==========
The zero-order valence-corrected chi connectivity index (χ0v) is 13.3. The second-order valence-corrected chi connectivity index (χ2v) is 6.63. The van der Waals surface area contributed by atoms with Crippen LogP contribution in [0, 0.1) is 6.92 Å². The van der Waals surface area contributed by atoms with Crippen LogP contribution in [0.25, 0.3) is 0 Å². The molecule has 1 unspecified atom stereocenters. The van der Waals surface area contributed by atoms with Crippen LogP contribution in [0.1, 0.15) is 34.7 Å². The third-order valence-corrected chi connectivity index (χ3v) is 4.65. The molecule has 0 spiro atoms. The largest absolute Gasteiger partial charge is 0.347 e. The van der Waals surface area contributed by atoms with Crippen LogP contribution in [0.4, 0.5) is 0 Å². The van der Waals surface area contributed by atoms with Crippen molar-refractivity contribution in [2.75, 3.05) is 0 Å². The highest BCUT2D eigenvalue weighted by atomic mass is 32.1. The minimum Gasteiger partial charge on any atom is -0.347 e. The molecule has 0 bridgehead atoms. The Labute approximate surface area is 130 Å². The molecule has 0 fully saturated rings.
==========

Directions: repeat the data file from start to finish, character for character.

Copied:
The zero-order valence-corrected chi connectivity index (χ0v) is 13.3. The second-order valence-corrected chi connectivity index (χ2v) is 6.63. The van der Waals surface area contributed by atoms with Crippen LogP contribution in [0, 0.1) is 6.92 Å². The van der Waals surface area contributed by atoms with Crippen LogP contribution in [0.25, 0.3) is 0 Å². The molecule has 1 unspecified atom stereocenters. The van der Waals surface area contributed by atoms with Crippen LogP contribution in [0.1, 0.15) is 34.7 Å². The third-order valence-corrected chi connectivity index (χ3v) is 4.65. The molecule has 0 spiro atoms. The largest absolute Gasteiger partial charge is 0.347 e. The van der Waals surface area contributed by atoms with Crippen LogP contribution in [0.4, 0.5) is 0 Å². The van der Waals surface area contributed by atoms with Crippen molar-refractivity contribution in [2.75, 3.05) is 0 Å². The highest BCUT2D eigenvalue weighted by atomic mass is 32.1. The minimum Gasteiger partial charge on any atom is -0.347 e. The molecule has 0 bridgehead atoms. The Labute approximate surface area is 130 Å². The molecule has 0 fully saturated rings.